Talk about worming your way into the record books!
University researchers from Preston have uncovered Britain’s largest earthworms.
The University of Central Lancashire academics are working on the remote Scottish Isle of Rum where they’ve found common worms three times the size of the standard garden variety.
These common species Lumbricus terrestris weigh up to 12.7 grams and measure nearly 40cm, more than three times the weight and length of the average sized earthworm in the UK.
The UCLan team has been on the island, in the inner Hebrides, which is managed for conservation and has been described as an “outdoor laboratory” due to the intense study of its nature.
Between 2006 and 2011 UCLan researchers investigated what was thought to be some very large worm burrows.
Further investigation led to the discovery of the worms so they started studying the surrounding area to find out why their size had been affected.
Kevin Butt, professor at the University of Central Lancashire who led the study said: “I first noticed the large worm burrows in 2005, so I had my suspicions that there may be some pretty big worms in the area. We went back out to investigate this the following year and finding worms of this size was very exciting, especially when the Natural History Museum team confirmed that they had no specimens like this.”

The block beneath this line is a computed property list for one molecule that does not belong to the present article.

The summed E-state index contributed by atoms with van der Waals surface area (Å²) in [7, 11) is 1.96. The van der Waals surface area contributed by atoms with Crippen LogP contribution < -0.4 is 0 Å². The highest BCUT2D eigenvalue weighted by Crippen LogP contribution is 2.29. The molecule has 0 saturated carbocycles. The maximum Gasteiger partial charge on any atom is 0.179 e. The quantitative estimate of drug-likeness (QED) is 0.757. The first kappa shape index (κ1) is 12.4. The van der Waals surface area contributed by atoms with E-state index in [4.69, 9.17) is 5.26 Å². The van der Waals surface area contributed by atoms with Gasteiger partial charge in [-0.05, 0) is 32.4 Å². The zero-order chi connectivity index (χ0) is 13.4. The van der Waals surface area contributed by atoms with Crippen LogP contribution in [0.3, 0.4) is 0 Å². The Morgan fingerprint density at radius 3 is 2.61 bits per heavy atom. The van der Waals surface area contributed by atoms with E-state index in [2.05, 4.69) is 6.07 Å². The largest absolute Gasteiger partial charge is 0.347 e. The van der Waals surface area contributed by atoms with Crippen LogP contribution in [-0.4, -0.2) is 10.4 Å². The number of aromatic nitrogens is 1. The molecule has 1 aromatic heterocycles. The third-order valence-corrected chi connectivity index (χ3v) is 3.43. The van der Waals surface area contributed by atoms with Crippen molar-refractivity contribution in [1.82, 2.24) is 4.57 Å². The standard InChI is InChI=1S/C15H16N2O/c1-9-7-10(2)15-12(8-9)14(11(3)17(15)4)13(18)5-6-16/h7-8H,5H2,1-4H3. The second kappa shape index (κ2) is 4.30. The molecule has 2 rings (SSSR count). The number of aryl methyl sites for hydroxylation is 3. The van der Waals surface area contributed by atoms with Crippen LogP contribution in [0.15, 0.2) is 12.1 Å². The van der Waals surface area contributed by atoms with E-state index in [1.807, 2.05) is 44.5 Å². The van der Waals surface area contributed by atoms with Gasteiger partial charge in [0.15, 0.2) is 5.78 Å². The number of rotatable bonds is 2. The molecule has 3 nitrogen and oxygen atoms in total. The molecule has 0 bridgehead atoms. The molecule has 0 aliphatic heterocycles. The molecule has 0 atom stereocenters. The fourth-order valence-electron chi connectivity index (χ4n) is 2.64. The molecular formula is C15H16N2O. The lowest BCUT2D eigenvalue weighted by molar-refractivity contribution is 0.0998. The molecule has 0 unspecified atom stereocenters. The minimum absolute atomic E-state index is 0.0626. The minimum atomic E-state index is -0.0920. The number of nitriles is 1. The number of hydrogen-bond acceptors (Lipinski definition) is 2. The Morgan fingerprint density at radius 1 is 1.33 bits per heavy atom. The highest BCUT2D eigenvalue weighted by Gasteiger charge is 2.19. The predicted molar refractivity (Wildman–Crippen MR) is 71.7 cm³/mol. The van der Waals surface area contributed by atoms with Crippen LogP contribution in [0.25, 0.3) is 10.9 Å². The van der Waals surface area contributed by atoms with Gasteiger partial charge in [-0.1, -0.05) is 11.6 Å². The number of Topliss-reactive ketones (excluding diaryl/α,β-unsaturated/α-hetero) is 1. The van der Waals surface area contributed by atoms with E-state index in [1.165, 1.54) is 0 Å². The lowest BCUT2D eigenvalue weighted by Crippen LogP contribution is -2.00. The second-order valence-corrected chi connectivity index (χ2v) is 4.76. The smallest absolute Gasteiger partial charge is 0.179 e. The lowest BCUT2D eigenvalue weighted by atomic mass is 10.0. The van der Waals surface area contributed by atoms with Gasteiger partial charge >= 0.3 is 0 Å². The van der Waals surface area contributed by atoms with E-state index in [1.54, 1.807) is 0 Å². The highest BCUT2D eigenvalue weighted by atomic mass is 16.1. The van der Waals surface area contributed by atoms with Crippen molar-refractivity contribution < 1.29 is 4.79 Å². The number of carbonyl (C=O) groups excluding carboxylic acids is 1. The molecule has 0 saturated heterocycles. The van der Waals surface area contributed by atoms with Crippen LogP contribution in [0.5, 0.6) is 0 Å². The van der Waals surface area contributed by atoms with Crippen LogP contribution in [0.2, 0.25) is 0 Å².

It is thought that because there are no predators on the island, combined with incredibly fertile soil, the worms are free from danger and have optimum conditions to live in, so they are able to become huge in comparison to other worms.
The average life span of an earthworm is only a couple of years, but because these particular worms have a better chance of survival it is thought that they could be up to 10 years old.
Prof Butt added: “There are still unanswered questions and we plan to continue our research to find out as much as possible about these creatures.
“We’re also looking forward to exploring more rural areas in the UK and abroad, in the hope that we will make more exciting discoveries like this.”
Details of the research has been published in the Scottish peer-reviewed scientific journal, The Glasgow Naturalist.